QC 'saw no more hacking evidence'
Police assured the barrister prosecuting a News of the World reporter for phone-hacking that there was no evidence against any of the paper's other journalists, the Leveson Inquiry has heard.
David Perry QC said that at the time he saw no material that would have enabled a criminal case to be brought against Andy Coulson, then editor of the Sunday tabloid, or any other News International employees.
Former News of the World royal editor Clive Goodman and private investigator Glenn Mulcaire were jailed in January 2007 after they admitted intercepting voicemail messages left on royal aides' phones.
Mr Perry, who prosecuted the case for the Crown, told the press standards inquiry that he raised the question of whether other journalists were also involved in phone-hacking at a case conference with Scotland Yard detectives on August 21 2006.
"My recollection of this is that I asked whether there was any evidence implicating any other individual employed by News International in the criminality that we were looking at in this particular case," he said via videolink from Northern Ireland.
"I was concerned to discover whether this went further than just the particular individuals with which we were concerned, and I think I was conscious in my own mind that the question had to be whether it was journalists to the extent of the editor." He added: "We were informed there was no such evidence. I cannot recall which officer gave that reply."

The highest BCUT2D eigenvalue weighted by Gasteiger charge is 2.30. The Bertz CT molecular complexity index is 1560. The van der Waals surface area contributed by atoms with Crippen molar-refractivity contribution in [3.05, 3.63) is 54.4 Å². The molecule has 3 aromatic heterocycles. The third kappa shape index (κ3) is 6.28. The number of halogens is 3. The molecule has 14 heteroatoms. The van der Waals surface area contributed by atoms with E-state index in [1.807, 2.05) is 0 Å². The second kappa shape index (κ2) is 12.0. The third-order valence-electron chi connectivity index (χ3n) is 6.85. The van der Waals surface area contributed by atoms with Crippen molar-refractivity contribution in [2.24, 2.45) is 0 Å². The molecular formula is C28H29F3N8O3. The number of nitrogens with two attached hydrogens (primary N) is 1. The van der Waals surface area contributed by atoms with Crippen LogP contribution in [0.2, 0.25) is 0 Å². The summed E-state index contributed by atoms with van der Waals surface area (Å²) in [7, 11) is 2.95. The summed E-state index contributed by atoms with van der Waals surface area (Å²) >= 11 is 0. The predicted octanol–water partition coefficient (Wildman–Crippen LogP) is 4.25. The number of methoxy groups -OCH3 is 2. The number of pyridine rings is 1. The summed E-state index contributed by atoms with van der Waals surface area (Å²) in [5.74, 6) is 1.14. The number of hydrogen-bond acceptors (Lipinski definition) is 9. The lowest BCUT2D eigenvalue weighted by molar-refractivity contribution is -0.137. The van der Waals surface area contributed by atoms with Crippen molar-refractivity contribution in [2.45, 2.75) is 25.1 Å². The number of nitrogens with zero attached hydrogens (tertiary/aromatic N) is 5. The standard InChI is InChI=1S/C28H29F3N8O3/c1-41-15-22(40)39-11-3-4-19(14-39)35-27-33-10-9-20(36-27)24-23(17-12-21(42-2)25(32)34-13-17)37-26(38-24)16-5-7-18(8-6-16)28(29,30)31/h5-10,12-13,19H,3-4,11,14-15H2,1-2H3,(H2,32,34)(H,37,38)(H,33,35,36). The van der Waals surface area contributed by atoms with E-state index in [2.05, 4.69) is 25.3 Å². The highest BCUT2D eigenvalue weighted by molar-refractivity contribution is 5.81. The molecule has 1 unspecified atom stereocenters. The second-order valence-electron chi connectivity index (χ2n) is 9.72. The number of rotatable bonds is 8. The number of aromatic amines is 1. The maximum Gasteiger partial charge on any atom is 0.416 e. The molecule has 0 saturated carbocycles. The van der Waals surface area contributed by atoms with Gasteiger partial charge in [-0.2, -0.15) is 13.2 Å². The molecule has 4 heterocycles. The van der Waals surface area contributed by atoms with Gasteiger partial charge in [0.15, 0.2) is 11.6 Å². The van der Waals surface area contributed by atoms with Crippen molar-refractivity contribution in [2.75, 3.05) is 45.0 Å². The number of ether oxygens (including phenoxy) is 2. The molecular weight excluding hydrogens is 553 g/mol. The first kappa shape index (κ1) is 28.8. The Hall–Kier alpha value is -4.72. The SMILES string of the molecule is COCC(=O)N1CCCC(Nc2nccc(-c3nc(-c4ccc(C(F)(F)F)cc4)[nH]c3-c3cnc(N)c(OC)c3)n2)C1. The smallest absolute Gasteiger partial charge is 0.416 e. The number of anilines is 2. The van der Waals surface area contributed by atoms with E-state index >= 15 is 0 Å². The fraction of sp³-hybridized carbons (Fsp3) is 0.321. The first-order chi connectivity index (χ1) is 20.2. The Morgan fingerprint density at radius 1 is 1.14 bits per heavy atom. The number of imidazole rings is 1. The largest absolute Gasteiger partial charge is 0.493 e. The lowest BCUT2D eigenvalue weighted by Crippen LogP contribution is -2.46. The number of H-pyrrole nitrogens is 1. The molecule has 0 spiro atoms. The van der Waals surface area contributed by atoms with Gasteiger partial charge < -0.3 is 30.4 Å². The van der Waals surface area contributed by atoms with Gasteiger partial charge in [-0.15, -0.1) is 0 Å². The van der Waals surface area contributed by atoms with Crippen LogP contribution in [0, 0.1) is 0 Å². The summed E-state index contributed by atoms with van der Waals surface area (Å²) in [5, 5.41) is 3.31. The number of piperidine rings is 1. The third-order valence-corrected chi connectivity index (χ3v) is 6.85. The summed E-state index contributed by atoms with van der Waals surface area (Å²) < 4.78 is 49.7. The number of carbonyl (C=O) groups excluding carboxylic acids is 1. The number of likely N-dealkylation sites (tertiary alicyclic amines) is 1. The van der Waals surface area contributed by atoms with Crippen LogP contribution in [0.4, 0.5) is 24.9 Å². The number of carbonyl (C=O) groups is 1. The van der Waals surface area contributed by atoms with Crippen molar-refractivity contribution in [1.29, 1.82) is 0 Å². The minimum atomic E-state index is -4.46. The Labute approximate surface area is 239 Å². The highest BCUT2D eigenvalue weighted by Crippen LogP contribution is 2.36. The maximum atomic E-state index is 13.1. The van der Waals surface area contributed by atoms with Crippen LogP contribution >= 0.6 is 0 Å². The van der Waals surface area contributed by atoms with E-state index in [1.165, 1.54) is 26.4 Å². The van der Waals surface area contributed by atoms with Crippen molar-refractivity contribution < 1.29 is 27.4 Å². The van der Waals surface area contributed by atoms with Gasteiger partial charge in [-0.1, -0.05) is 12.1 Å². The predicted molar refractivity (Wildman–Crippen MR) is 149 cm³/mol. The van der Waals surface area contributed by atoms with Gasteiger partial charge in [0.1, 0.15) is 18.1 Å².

The Metropolitan Police Service was widely criticised for failing to reopen its phone-hacking investigation after the Guardian published an article on July 9 2009 alleging there were more journalists and many more victims involved.
Mr Perry was asked to prepare a short note for the Crown Prosecution Service on July 14 2009 setting out the advice he was given by detectives in 2006. He wrote: "We did inquire of the police at a conference whether there was any evidence that the editor of the News of the World was involved in the Goodman-Mulcaire offences.
"We were told that there was not (and we never saw any such evidence). We also inquired whether there was any evidence connecting Mulcaire to other News of the World journalists. Again we were told that there was not (and we never saw any such evidence)."
The inquiry continues.